Rashly, I decided to throw my hat in the ring for Refashioners 2016, so the question became “how many pairs of jeans does it take to make a jacket?”
I initially thought this would take two pairs of jeans and a skirt, and then I read the rules again and realised that the skirt wouldn’t make the cut as the remake had to be from actual jeans, rather than a denim garment. This meant that I had to completely revise my plan as I had intended to use those skirt buttons down the front of the jacket.
So that left me with the two pairs at the back of the above photo. My plan was to harvest the denim then weave it and sashiko over the top to anchor it all. I started to do this but rapidly lost the will to live. The sashiko (think tiny stitches) on denim was so hard! So that was the second part of my plan out of the window!
I had originally planned to have a woven back and plain fronts with the button band cut from the skirt, but once the skirt was off the table I decided that having just a woven back was going to look strange. Third part of the plan gone! I then needed to weave more denim and realised that the back section, which I had finished weaving, was too grey and wouldn’t match the fronts, which were out of a different, bluer, denim. I unpicked all that I had done. Let me say that again – I de-wove it, undid it, deconstructed it. I had even machine stitched every row in place, so all that had to be unpicked too. I then grabbed another pair of jeans and began stripping out the fabric
and then more jeans, and yet another pair of jeans.
In the end, five pairs of jeans were no more, they were kaput! And I had a large pile of denim strips ready to start weaving again (I didn’t photograph the pile for some reason, but it looked like this magnified by about 100)
At the end of the process I had several pairs of Daisy Duke shorts, which I won’t be wearing!
and some interesting jeans style trims
I also had a massive amount of denim threads, which I considered keeping and trying to spin or weave with. Then I got over myself!
A couple of the jeans were by Armani and I noted with interest that the seams were bound with a fine bias binding before being overlocked. Perhaps they are worth the money!
My revised plan was beginning to take shape – I was going to have woven back and fronts, plain sleeves and a knit lining. I planned to use the Pilvi jacket pattern which I’d already made from Lotta Jansdotta’s book Everyday Style as this is a pretty shapeless jacket with raglan sleeves and therefore perfect for embellishing and fiddling around with.
I made lining from a RTW Country Road skirt, although the polyester in it gave me pause. In the end I used it. I needed to cut a lining pattern to fit around the facings inside the jacket.
The weaving isn’t quite as easy as I perhaps thought. It’s tedious, every row needs to be stitched, and effort is required to keep things straight. This is the view from the wrong side. I cut some of the strips and ripped others, as I wanted to get the frayed look which is so trendy right now.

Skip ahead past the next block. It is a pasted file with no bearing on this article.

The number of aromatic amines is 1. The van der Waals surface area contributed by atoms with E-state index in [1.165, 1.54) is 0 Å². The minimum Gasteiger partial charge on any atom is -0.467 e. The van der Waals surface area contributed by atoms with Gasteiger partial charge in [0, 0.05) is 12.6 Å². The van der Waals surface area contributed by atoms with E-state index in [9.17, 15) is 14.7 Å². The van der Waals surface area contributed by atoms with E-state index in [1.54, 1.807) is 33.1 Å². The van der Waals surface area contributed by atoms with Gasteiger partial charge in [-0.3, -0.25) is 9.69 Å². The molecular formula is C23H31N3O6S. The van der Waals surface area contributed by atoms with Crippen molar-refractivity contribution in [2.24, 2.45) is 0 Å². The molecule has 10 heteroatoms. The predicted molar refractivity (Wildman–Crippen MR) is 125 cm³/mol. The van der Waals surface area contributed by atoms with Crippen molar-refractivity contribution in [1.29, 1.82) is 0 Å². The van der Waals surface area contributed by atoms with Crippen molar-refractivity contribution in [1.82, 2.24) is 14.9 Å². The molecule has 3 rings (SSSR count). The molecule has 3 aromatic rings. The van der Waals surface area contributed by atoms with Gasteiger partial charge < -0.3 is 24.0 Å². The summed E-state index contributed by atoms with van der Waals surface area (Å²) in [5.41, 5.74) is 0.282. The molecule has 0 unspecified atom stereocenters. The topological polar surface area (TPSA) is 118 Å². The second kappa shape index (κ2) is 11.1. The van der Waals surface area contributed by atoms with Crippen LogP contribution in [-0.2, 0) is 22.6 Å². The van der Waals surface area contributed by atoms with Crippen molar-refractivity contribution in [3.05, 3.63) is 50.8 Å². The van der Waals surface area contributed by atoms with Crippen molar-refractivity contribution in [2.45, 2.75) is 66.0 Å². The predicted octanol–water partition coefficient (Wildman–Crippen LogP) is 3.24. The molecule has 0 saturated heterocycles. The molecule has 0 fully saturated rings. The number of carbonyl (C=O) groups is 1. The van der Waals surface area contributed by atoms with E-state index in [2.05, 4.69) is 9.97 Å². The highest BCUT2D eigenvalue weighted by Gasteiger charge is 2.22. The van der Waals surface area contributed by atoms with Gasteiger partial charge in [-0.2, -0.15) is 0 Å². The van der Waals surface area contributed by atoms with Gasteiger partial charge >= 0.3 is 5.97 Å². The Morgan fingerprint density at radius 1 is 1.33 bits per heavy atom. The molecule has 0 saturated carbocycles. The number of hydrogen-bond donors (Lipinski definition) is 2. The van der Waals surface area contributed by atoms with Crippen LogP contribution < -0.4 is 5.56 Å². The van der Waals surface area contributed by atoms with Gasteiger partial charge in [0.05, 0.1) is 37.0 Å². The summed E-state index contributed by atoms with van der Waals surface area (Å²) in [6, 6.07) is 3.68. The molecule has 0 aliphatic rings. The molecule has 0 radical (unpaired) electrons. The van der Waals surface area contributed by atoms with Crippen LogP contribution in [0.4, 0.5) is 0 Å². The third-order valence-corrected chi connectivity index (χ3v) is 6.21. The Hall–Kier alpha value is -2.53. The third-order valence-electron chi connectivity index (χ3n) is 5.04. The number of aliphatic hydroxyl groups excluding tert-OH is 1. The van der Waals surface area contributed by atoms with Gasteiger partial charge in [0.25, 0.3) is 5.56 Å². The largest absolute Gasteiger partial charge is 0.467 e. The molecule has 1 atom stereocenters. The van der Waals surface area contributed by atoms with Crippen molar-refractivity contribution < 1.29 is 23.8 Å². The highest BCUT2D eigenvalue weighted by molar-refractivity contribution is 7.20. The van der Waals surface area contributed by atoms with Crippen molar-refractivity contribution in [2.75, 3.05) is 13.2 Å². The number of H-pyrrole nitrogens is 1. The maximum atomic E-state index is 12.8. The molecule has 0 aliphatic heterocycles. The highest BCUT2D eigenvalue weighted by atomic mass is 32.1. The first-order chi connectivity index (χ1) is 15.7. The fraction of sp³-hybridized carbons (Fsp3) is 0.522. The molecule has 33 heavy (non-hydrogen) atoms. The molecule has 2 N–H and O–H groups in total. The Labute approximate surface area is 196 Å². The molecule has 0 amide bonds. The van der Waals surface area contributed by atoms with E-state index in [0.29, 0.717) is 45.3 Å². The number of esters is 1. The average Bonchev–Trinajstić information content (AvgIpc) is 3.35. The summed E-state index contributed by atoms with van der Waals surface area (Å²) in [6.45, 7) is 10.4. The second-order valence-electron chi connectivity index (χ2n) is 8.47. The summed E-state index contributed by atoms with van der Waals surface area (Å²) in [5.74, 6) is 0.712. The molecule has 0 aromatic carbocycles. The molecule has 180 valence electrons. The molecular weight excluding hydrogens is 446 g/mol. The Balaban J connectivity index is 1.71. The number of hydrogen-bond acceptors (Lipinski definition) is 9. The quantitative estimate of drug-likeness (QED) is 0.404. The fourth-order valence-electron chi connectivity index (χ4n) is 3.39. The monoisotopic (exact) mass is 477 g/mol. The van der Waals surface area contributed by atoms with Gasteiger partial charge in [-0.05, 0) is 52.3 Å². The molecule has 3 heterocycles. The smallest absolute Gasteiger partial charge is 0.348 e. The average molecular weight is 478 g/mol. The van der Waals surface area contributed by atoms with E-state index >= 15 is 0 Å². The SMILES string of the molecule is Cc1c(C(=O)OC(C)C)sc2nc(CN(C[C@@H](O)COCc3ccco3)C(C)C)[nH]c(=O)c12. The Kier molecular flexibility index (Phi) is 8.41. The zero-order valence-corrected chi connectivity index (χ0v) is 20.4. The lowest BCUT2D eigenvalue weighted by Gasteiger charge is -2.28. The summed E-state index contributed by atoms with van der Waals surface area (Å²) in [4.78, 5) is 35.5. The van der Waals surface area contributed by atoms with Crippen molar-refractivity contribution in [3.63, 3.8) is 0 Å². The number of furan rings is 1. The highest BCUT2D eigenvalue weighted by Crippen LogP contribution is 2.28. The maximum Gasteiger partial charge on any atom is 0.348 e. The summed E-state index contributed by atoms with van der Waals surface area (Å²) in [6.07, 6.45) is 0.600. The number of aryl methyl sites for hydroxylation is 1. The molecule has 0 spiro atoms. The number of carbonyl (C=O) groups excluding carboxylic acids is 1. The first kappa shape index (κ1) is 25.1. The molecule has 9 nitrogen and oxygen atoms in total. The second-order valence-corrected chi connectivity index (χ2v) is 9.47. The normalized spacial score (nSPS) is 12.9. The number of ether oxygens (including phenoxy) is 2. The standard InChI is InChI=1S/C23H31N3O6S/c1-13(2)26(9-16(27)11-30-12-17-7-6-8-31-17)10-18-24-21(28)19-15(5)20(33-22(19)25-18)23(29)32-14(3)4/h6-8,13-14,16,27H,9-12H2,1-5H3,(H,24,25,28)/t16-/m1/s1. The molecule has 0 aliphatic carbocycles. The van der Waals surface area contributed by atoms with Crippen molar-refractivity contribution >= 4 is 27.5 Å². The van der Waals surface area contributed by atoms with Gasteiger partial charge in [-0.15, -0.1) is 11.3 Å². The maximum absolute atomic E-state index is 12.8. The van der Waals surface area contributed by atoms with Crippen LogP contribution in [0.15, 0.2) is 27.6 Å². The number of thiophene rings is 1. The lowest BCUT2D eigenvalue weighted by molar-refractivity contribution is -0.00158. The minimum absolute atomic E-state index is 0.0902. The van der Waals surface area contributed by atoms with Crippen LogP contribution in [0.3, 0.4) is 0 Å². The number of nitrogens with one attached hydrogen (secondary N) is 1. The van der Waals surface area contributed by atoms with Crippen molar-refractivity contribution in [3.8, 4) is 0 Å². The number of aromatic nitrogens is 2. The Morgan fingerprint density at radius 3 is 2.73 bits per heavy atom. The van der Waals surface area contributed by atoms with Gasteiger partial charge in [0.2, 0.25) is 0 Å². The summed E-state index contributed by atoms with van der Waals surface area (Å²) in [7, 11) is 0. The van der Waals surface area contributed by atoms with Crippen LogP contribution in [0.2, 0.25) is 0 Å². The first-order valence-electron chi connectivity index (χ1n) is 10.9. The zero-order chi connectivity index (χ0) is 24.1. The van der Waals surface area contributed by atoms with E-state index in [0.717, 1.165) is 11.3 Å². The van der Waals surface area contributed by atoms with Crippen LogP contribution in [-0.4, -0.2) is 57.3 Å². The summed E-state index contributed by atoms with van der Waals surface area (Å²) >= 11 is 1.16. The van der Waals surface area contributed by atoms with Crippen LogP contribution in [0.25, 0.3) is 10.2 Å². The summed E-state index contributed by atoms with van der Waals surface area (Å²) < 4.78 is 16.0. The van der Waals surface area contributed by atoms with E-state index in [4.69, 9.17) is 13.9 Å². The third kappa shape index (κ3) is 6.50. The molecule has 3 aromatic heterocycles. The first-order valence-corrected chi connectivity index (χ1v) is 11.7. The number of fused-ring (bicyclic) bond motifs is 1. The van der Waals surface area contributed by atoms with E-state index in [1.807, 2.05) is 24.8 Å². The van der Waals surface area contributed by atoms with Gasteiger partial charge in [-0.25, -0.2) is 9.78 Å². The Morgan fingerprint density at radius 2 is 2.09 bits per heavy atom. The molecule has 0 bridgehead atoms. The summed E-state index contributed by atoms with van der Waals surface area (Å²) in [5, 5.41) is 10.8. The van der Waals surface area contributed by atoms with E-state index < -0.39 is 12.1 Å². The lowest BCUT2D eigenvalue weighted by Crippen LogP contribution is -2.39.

I wove a large piece for the back and two smaller pieces for the fronts. I wove the fronts in tandem so that the lines would match up and be the same colours. A good plan, but then I had some sort of brain malfunction and I cut a front from the back piece, which meant (a) more weaving, and (b) my masterful plan of matching lines wouldn’t work.
It was at this point that I began getting cold feet about this make. It didn’t look anything like jeans – no clever realignment of pockets and jeany details. I worried that my shapeless jacket was going to be really boxy and I wouldn’t ever wear it. However, I am not one to collect UFOs, so I pressed on. Literally as it happens because, as I wanted the inside to look nice, I began making bias binding from an old skirt which I never wore
I bound the seams and the joining between the facing and the lining.
I inserted pockets in the side seams, which aren’t really long enough for pockets, but I wanted them. I stitched them down from the inside so they didn’t flap around, which you can just see in the above photo, and faced them with the same fabric as the bias binding. I cut the sleeves from the two legs of one pair of jeans, with the side seam going down the centre sleeve
but I didn’t like the way the sleeves joined the weaving, so I replaced the tops of the sleeves with scraps of woven denim. I also though about woven cuffs, but they were just too bulky and strange. I am really happy with the way the tops of the sleeves link the fronts and back.
I added bronze snaps to secure the fronts together and as a bit of a nod to the origins of this denim, and even though my stripes are no longer identical I managed to match them sufficiently as to not be an obvious problem.
Basically I now have a jacket that I will wear – even though it is really heavy – and there are now five fewer pairs of jeans sitting in a box in my stash!